Service off to a bang, sans Disney, Livent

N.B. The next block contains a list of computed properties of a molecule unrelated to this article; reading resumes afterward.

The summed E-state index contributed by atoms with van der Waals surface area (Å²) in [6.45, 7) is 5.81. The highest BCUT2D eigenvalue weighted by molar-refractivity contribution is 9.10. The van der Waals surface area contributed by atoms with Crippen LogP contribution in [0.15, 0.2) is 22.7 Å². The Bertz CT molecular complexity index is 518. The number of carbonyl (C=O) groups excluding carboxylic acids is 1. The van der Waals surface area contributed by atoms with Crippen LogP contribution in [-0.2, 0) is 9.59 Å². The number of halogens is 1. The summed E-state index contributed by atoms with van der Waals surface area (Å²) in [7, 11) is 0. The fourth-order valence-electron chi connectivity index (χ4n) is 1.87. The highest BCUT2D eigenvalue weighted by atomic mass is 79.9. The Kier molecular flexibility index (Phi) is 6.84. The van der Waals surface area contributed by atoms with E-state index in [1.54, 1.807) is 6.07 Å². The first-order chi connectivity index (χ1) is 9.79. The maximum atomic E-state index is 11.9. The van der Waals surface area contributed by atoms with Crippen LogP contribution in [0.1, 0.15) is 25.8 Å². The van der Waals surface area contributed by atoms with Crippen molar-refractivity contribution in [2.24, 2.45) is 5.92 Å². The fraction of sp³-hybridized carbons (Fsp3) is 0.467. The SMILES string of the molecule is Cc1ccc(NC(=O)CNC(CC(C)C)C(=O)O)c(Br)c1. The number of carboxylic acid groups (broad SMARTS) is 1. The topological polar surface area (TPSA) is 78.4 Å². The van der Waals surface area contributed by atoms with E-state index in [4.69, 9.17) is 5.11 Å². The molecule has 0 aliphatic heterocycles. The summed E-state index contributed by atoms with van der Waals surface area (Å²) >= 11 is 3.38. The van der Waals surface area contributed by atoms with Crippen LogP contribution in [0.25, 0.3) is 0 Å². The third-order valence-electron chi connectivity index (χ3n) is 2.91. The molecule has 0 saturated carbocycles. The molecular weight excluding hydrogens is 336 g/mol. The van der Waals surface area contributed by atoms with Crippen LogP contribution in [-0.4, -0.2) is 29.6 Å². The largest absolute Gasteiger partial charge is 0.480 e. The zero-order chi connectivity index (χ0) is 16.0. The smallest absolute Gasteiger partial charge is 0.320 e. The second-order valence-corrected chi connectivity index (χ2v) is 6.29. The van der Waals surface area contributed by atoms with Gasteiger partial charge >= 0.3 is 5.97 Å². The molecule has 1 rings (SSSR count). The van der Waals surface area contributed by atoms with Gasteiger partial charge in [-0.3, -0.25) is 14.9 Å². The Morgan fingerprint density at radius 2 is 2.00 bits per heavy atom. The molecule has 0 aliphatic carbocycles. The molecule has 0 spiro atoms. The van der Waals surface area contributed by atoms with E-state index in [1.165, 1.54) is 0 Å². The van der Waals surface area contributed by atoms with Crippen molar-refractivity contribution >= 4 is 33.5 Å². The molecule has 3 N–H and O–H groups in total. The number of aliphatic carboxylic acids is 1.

NEW YORK — Broadway’s just dialed up an important new marketing tool. Hoping to do for theater what MovieFone did for cinema, the League of American Theaters & Producers, along with several co-sponsors, is launching a nationwide toll-free information and ticket-purchase telephone line.Just don’t expect “The Lion King” or “Ragtime” to answer. The service, considered by many in the business to be much needed and long overdue, gives callers information about, and purchase options for, Broadway productions — provided those productions are produced by League members. Neither the Walt Disney Co., producer of “Lion King” and “Beauty and the Beast,” nor Livent, which has the upcoming “Ragtime,” are members of the producers’ trade organization. The Broadway Line (call (888) 411-BWAY nationally or (212) 302-4111 in the New York tristate area) began operation Dec. 11. Callers can access information about the Broadway lineup, specific shows, locations and ticket prices and then be connected to Ticketmaster or Telecharge to make a purchase. Missing shows One service option allows callers to dial the first three letters of a show title to get ticket information, theater location and plot synopsis. But push the first three letters for “Lion King,” and you’ll get an earful about “The King and I.” RAG prompts info about “Miss Saigon.” No match at all could be made for BEA (“Beauty and the Beast”). “This is a service on behalf of League members,” League exec director Jed Bernstein explains. Both Disney and Livent have resisted entreaties to join the League, preferring to negotiate their own union contracts. “Lion” or not, the Broadway Line got off to a roaring start, with 600 calls logged within 90 minutes of the service’s unveiling Dec. 11 on “The Rosie O’Donnell Show.” The talk hostess made the first call to order tix for “Triumph of Love.” The phone service is co-sponsored by the New York Times and Continental Airlines, with technology developed by Lucent Technologies. All three companies, as well as the League, get plugged in the service’s recorded greeting. Callers also can option a trivia quiz and hear promotional messages from Broadway stars. Going nationwide Bernstein says the service will be expanded within three months to include information on theaters across the country. The League has member theaters in 90 markets throughout the U.S. and Canada. Unlike the commercially operated MovieFone, the Broadway Line does not impose a surcharge. However, Ticketmaster and Telecharge surcharges apply. The information service will be available 24 hours a day, while purchasing is limited to Telecharge and Ticketmaster hours of operation (8 a.m. to midnight).